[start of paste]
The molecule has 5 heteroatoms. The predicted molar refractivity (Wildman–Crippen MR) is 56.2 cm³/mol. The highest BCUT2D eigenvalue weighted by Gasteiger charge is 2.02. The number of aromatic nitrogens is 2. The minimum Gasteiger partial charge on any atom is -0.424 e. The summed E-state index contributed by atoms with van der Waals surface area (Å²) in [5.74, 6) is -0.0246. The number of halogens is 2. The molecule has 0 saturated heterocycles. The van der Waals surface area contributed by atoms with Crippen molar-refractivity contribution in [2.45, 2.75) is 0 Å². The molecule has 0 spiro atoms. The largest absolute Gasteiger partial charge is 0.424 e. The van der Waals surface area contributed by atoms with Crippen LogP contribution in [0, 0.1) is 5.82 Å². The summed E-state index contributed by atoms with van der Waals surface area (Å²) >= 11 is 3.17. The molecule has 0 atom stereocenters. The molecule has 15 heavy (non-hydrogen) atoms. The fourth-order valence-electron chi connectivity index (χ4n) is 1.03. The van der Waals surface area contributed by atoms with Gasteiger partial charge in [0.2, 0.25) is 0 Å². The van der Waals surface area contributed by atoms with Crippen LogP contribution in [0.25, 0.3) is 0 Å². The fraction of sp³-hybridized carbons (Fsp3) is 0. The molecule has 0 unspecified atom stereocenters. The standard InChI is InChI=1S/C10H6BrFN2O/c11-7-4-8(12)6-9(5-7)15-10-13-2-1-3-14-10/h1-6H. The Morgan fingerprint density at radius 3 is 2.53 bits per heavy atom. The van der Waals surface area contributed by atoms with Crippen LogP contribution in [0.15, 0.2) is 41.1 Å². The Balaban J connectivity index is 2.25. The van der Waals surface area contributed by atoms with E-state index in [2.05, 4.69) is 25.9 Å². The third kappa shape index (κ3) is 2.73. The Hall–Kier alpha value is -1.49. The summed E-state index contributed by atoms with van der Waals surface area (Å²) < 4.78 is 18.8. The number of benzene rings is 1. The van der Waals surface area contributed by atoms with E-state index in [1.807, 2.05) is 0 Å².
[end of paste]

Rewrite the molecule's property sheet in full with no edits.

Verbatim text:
The molecule has 5 heteroatoms. The predicted molar refractivity (Wildman–Crippen MR) is 56.2 cm³/mol. The highest BCUT2D eigenvalue weighted by Gasteiger charge is 2.02. The number of aromatic nitrogens is 2. The minimum Gasteiger partial charge on any atom is -0.424 e. The summed E-state index contributed by atoms with van der Waals surface area (Å²) in [5.74, 6) is -0.0246. The number of halogens is 2. The molecule has 0 saturated heterocycles. The van der Waals surface area contributed by atoms with Crippen molar-refractivity contribution in [2.45, 2.75) is 0 Å². The molecule has 0 spiro atoms. The largest absolute Gasteiger partial charge is 0.424 e. The van der Waals surface area contributed by atoms with Crippen LogP contribution in [0, 0.1) is 5.82 Å². The summed E-state index contributed by atoms with van der Waals surface area (Å²) >= 11 is 3.17. The molecule has 0 atom stereocenters. The molecule has 15 heavy (non-hydrogen) atoms. The fourth-order valence-electron chi connectivity index (χ4n) is 1.03. The van der Waals surface area contributed by atoms with Gasteiger partial charge in [0.2, 0.25) is 0 Å². The van der Waals surface area contributed by atoms with Crippen LogP contribution in [0.25, 0.3) is 0 Å². The fraction of sp³-hybridized carbons (Fsp3) is 0. The molecule has 0 unspecified atom stereocenters. The standard InChI is InChI=1S/C10H6BrFN2O/c11-7-4-8(12)6-9(5-7)15-10-13-2-1-3-14-10/h1-6H. The Morgan fingerprint density at radius 3 is 2.53 bits per heavy atom. The van der Waals surface area contributed by atoms with Crippen LogP contribution in [0.15, 0.2) is 41.1 Å². The Balaban J connectivity index is 2.25. The van der Waals surface area contributed by atoms with E-state index in [2.05, 4.69) is 25.9 Å². The third kappa shape index (κ3) is 2.73. The Hall–Kier alpha value is -1.49. The summed E-state index contributed by atoms with van der Waals surface area (Å²) < 4.78 is 18.8. The number of benzene rings is 1. The van der Waals surface area contributed by atoms with E-state index in [1.807, 2.05) is 0 Å².